Kids should love it, and the enormous, explosively colourful artworks inside. There's a lively programme of family workshops here too, pictured top left.
The Museum of Natural History has skeletons, fossils and dinosaur eggs as well as an section on biodiversity. However it's currently closed while the collection is being moved to new premises. Click here for more details of it and Aix's other museums.
Older children might appreciate Paul Cézanne's studio at Les Lauves, which sets out the artist's materials and personal effects as though he'd just popped outside briefly, and sits in its own lovely gardens.
In the outlying suburb of Les Milles, the Memorial Site of the Camp des Milles was once an internment camp from where 100 very young Jewish children were deported to Auschwitz in 1942. Today a Holocaust memorial centre, it's an educational, if sombre, excursion.
If you are in Aix with children in the autumn, you're in luck: each year the city has a huge annual cultural festival especially for children called Mômaix.
Starting in October, it runs for two months and has dozens of shows including music, dance, magic, puppeteers, pantomime, circus and theatre. A detailled programme is available from the Aix Tourist Office.
Handy bad weather fallback options can be found at the indoor adventure playgrounds Legend'aire, pictured, and Urban Kids, and the Puyricard chocolate factory and the Léonard Parli calisson factory (calissons are Aix's local sweet speciality). All these places are somewhat out of the centre of Aix.
If you want to venture further even afield, check our family-friendly section for more ideas within a 40 minutes' drive from Aix, a 40 minutes' drive from Marseille and a 40 minutes' drive from Avignon , many of which are still well within striking distance for a day trip.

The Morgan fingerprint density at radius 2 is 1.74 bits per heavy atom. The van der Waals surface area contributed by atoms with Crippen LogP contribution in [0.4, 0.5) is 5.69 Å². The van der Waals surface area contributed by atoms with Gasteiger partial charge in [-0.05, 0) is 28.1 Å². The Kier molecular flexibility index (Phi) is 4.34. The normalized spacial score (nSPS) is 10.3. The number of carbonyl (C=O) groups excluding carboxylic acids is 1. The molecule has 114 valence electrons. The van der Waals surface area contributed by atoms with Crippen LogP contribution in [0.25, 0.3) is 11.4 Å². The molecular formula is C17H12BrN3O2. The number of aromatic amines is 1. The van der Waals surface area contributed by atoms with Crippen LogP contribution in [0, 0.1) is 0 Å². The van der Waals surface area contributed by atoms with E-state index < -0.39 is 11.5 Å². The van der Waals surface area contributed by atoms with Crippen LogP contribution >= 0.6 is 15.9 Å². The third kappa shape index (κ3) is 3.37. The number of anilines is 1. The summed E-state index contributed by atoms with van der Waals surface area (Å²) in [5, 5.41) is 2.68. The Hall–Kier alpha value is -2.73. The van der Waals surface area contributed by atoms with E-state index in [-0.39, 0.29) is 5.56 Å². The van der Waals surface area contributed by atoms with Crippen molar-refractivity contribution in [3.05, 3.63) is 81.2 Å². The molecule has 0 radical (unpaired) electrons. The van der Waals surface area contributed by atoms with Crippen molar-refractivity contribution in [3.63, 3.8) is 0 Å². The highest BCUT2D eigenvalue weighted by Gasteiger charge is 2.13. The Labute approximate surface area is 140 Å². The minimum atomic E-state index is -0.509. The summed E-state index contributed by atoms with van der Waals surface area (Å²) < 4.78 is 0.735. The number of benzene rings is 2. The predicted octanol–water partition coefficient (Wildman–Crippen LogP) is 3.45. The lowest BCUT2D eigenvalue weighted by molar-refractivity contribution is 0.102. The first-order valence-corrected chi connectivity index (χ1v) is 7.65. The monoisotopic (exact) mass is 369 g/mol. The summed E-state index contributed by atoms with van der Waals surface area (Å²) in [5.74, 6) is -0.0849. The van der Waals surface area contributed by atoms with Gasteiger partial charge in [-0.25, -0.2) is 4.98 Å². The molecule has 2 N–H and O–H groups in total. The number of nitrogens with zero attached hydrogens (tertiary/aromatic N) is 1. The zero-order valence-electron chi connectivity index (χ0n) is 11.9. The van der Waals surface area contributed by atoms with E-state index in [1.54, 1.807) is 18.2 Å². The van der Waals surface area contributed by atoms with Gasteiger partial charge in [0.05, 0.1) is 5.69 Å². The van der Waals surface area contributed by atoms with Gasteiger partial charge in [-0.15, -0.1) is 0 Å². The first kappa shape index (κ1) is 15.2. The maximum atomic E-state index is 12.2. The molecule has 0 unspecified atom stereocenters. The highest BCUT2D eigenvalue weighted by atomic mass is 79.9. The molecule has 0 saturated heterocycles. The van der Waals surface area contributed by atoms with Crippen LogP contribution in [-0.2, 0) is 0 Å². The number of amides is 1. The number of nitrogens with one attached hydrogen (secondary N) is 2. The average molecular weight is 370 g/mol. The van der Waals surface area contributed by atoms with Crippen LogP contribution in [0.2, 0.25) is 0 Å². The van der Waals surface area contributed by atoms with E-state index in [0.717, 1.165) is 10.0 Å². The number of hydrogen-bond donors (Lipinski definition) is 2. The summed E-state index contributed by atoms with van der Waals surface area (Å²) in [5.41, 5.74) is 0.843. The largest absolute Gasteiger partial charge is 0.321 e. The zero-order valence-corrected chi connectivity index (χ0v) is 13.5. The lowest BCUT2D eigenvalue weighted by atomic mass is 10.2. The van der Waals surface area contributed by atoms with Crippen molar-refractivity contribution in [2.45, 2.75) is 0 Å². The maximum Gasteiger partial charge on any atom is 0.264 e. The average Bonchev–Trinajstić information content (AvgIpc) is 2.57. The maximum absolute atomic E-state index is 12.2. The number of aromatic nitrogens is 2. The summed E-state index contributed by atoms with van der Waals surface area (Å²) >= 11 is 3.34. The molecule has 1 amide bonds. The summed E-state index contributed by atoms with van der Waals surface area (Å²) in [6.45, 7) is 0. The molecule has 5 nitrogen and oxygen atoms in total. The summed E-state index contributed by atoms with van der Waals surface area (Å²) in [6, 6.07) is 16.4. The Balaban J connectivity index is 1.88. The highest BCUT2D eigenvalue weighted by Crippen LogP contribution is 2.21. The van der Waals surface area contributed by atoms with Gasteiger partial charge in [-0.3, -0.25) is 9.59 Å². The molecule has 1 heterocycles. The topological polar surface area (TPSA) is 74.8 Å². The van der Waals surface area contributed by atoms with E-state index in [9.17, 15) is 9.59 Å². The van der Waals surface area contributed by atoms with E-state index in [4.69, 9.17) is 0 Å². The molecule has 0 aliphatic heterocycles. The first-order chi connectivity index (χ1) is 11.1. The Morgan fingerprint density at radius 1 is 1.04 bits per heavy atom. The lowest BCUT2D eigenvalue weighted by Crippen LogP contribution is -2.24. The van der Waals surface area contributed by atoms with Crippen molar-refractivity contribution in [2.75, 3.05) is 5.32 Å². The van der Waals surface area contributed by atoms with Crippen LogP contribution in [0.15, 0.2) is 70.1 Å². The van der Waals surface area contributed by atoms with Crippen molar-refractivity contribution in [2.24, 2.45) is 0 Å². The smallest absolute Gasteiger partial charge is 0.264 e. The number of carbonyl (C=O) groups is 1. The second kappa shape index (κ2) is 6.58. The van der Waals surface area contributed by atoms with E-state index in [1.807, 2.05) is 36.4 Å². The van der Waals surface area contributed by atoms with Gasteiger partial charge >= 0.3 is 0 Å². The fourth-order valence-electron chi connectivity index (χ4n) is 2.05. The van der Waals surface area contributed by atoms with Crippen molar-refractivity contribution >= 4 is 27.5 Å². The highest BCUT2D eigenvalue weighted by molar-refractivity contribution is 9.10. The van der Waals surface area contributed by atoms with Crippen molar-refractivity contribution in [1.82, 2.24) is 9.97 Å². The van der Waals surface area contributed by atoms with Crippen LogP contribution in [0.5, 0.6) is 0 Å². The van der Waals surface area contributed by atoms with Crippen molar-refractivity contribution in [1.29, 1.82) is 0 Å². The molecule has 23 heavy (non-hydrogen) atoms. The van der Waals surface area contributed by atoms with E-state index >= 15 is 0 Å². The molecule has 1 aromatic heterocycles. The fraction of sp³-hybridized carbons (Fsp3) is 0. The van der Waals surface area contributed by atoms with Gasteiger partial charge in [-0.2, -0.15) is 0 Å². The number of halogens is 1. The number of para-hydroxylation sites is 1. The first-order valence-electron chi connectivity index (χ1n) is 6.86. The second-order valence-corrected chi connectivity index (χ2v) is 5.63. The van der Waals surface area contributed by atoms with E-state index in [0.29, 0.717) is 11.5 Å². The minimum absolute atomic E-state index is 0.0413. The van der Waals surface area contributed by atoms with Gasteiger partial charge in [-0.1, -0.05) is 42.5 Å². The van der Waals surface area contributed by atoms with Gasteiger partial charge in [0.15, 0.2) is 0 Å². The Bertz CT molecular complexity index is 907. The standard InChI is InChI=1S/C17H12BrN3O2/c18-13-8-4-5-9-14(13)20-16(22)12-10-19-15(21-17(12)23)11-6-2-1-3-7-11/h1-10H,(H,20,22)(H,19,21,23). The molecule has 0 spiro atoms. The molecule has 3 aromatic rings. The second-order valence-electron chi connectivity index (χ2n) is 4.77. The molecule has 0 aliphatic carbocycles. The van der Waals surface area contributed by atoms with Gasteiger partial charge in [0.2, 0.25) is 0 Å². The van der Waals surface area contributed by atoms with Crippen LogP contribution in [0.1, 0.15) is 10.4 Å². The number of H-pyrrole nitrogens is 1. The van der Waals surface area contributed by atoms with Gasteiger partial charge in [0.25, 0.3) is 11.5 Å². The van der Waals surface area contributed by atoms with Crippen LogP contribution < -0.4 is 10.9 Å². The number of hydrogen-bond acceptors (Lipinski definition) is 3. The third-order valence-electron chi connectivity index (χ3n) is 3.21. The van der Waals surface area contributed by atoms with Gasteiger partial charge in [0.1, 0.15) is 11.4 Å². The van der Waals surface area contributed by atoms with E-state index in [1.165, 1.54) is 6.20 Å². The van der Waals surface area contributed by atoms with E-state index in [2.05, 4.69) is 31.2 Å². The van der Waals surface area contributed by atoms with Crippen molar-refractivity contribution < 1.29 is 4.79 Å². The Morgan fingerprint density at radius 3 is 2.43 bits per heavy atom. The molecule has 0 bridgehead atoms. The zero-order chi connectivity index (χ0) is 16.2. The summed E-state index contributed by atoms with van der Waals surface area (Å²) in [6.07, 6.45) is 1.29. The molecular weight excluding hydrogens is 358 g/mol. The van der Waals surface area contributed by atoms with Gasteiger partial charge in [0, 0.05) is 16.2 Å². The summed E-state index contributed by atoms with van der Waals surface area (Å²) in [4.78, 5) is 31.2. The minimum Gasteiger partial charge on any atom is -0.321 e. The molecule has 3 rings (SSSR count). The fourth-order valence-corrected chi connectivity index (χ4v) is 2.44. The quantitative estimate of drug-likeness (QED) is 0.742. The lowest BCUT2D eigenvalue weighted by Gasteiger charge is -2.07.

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All these suggestions for things to do with your kids will be enjoyable even if they don't speak French.
If they do, many more options will be open, from cooking lessons, guided tours and nature walks to treasure hunts and children's theatre. The Aix Tourist Office (L'Office de Tourisme) on Les Allées provençales, just off La Rotonde, will have information about all these.
A footnote on where to eat in Aix en Provence: French restaurants generally welcome kids and dining out, especially at weekends, is a family affair. This said, many of the intimate spots in the Old Town are rather cramped for large families, especially if you need a high-chair.
In good weather, one of the best parts of town for children is the pedestrianised Forum des Cardeurs, in the Old Town, which is lined with restaurants with outdoor tables, pictured, and has plenty of room for kids to run around.
If your heart is set on eating on the (expensive) Cours Mirabeau, try the Bistro Romain at no. 13, a chain restaurant with reasonable set menus, including one for children, and a wide choice of Italian-ish dishes. The inner dining room is elegant and there's a outdoor terrace looking on to the Cours.
Hippopotamus, at 1 avenue Victor Hugo, just off La Rotonde, is a chain restaurant aimed at kids but has good food for grown-ups too.
It specialises in high-quality meat (Charolais beef burgers are on the menu), but also has limited fish and vegetarian options and offers continuous kitchen service.
Also in this area is Le Cintra, a spacious and cheap cafe-restaurant that serves a wide selection of hot food literally round the clock.